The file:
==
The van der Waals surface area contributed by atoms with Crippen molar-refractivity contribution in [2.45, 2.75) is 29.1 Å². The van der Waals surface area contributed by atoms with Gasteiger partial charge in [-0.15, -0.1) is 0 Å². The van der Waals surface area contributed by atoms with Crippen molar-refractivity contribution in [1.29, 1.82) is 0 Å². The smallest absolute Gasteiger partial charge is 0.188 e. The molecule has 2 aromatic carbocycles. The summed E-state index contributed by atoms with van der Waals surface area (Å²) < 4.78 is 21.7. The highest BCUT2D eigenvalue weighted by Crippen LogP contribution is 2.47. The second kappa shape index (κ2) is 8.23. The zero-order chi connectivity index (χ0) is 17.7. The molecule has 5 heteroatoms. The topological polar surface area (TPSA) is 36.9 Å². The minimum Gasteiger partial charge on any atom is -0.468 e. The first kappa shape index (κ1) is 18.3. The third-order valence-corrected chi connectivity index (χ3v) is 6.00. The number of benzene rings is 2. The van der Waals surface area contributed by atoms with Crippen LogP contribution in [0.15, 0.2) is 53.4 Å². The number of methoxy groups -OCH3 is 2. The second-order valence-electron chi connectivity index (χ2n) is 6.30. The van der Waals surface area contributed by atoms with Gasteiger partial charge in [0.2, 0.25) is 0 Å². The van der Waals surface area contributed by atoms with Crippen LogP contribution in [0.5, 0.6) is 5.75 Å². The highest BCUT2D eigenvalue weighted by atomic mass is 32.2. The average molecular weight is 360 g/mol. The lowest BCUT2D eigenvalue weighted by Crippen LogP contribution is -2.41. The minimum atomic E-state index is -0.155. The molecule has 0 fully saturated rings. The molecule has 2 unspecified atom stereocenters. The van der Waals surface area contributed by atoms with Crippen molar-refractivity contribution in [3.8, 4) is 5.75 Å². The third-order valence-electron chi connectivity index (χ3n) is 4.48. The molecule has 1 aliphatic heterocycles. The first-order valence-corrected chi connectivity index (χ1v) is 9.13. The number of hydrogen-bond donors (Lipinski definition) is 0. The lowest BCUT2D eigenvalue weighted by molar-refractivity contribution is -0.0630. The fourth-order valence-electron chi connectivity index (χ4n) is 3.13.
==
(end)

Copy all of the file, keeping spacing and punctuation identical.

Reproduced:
The van der Waals surface area contributed by atoms with Crippen molar-refractivity contribution in [2.45, 2.75) is 29.1 Å². The van der Waals surface area contributed by atoms with Gasteiger partial charge in [-0.15, -0.1) is 0 Å². The van der Waals surface area contributed by atoms with Crippen molar-refractivity contribution in [1.29, 1.82) is 0 Å². The smallest absolute Gasteiger partial charge is 0.188 e. The molecule has 2 aromatic carbocycles. The summed E-state index contributed by atoms with van der Waals surface area (Å²) < 4.78 is 21.7. The highest BCUT2D eigenvalue weighted by Crippen LogP contribution is 2.47. The second kappa shape index (κ2) is 8.23. The zero-order chi connectivity index (χ0) is 17.7. The molecule has 5 heteroatoms. The topological polar surface area (TPSA) is 36.9 Å². The minimum Gasteiger partial charge on any atom is -0.468 e. The first kappa shape index (κ1) is 18.3. The third-order valence-corrected chi connectivity index (χ3v) is 6.00. The number of benzene rings is 2. The van der Waals surface area contributed by atoms with Crippen LogP contribution in [0.15, 0.2) is 53.4 Å². The number of methoxy groups -OCH3 is 2. The second-order valence-electron chi connectivity index (χ2n) is 6.30. The van der Waals surface area contributed by atoms with Gasteiger partial charge in [0.2, 0.25) is 0 Å². The van der Waals surface area contributed by atoms with Crippen LogP contribution in [0.5, 0.6) is 5.75 Å². The highest BCUT2D eigenvalue weighted by atomic mass is 32.2. The average molecular weight is 360 g/mol. The lowest BCUT2D eigenvalue weighted by Crippen LogP contribution is -2.41. The minimum atomic E-state index is -0.155. The molecule has 0 fully saturated rings. The molecule has 2 unspecified atom stereocenters. The van der Waals surface area contributed by atoms with Crippen molar-refractivity contribution in [3.8, 4) is 5.75 Å². The third-order valence-electron chi connectivity index (χ3n) is 4.48. The molecule has 1 aliphatic heterocycles. The first-order valence-corrected chi connectivity index (χ1v) is 9.13. The number of hydrogen-bond donors (Lipinski definition) is 0. The lowest BCUT2D eigenvalue weighted by molar-refractivity contribution is -0.0630. The fourth-order valence-electron chi connectivity index (χ4n) is 3.13.